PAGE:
Contributed by Corsby1
Description: A tragic endingDate: February 5 1902
Newspaper published in: Tucson
A Well Known Aravapai Canyon Rancher Burned to Death
John Brown telephoned to town last night an account of the sad ending of the life of A.H. Vail, the well known Aravapai canyon rancher.
Mr. Brown was traveling past Vail’s ranch Monday, and stopped to see him. On arriving at the house he was surprised to find it burned to the ground. He immediately began a search for Vail, but failed to find him. He then looked through the charred wreck of the house, and found the bones of a human being, which Mr. Brown has every reason to believe were the remains of Vail. Strength is added to this belief from the fact that no one has seen Vail for the last three days.
By some it is believed that the house was set on fire by the Apache Indians, who frequent that section, and who are now greatly dissatisfied with the action of the government in shutting off their rations.
Again it is said that Vail might have been sick when the house caught on fire, and was unable to help himself.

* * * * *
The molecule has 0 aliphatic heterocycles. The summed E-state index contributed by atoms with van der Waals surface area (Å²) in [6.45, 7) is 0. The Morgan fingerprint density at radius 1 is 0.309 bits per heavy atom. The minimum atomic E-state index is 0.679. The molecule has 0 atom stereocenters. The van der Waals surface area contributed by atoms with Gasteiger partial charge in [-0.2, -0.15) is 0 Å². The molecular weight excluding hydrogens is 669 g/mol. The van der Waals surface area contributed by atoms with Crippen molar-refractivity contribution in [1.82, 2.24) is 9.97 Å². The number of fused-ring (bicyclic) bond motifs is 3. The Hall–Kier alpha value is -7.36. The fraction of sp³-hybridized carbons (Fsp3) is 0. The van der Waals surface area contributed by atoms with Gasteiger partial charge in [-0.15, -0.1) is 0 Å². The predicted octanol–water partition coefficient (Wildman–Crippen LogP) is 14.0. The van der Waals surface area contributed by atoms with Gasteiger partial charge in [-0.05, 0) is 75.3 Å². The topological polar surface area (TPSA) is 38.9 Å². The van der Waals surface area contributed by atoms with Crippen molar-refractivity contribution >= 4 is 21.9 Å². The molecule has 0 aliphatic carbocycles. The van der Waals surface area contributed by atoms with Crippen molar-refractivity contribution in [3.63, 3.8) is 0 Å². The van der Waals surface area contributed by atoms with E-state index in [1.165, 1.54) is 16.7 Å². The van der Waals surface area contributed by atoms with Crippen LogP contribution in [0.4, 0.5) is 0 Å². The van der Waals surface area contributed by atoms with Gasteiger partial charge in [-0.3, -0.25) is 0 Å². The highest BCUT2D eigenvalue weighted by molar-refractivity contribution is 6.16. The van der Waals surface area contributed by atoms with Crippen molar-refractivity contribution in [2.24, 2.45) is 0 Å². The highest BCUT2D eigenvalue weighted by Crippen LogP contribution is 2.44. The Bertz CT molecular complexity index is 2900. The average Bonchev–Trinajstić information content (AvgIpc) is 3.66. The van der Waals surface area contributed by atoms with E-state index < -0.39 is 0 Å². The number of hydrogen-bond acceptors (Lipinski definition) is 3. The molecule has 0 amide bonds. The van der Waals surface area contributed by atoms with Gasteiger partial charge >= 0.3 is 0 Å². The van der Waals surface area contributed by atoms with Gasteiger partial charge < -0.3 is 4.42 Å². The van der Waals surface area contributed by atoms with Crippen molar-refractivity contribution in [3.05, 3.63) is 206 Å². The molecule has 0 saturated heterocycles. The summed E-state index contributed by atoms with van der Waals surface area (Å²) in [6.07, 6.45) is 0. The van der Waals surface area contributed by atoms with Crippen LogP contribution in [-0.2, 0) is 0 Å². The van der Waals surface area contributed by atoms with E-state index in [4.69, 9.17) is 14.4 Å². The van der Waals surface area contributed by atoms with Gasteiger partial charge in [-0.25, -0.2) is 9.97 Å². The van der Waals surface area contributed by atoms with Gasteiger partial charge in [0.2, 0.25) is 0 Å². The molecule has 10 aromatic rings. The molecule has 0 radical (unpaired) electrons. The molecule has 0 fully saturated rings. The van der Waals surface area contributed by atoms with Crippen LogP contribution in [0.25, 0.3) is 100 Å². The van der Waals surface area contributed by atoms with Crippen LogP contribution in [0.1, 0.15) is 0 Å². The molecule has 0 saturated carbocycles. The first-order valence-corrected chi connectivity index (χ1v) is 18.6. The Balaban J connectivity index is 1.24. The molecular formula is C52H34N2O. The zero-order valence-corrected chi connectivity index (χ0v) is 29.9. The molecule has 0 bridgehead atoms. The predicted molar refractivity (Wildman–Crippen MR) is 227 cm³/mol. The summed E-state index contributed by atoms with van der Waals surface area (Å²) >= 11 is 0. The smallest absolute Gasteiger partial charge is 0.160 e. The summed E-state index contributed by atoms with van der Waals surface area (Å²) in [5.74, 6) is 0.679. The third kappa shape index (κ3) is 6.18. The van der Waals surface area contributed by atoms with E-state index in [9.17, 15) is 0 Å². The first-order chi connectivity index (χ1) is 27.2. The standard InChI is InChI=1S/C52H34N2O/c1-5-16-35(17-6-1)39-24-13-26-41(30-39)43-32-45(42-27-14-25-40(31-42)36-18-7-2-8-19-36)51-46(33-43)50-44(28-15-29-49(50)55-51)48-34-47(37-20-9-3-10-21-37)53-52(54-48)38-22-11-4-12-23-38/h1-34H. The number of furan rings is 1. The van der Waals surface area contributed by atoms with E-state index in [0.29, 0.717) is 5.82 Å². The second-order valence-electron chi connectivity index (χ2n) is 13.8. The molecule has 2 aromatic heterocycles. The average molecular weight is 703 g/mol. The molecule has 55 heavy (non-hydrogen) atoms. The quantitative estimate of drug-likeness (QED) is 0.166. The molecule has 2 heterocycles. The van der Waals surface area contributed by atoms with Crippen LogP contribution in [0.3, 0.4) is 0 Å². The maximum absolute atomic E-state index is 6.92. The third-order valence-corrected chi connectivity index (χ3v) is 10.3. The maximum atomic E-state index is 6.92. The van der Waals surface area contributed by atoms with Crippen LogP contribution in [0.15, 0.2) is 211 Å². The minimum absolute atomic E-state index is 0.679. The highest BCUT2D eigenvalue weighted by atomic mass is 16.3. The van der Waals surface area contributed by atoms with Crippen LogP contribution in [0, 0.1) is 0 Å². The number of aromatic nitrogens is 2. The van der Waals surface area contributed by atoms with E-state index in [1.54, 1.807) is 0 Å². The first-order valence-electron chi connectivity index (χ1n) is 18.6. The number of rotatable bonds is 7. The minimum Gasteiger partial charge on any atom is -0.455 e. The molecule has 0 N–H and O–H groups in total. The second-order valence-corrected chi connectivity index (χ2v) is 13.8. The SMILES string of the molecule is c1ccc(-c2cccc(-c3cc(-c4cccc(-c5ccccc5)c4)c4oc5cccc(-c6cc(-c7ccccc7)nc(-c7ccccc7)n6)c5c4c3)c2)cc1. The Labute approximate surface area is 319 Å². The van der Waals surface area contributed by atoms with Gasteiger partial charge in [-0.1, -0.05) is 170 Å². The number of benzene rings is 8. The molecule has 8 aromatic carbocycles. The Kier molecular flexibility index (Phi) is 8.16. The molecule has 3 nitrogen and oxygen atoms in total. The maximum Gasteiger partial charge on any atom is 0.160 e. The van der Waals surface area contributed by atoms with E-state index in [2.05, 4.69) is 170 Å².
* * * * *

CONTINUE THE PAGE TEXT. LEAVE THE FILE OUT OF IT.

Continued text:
Vail was well known to a number of our people, who spent last summer camping at his ranch. He had been in Arizona some fifteen years, and most of that time had lived at the ranch.
Herbert Drachman, who knew Vail well, said last night that the old man was an interesting character, and a man of more than ordinary intelligence. He had accumulated a considerable library, and was a great reader and an exceedingly interesting conversationalist.
If it is a fact that Vail has met the unfortunate end that Mr. Brown and his friends believe that he has, it will be a source of genuine regret to many people who knew the old pioneer of the Aravapai canyon.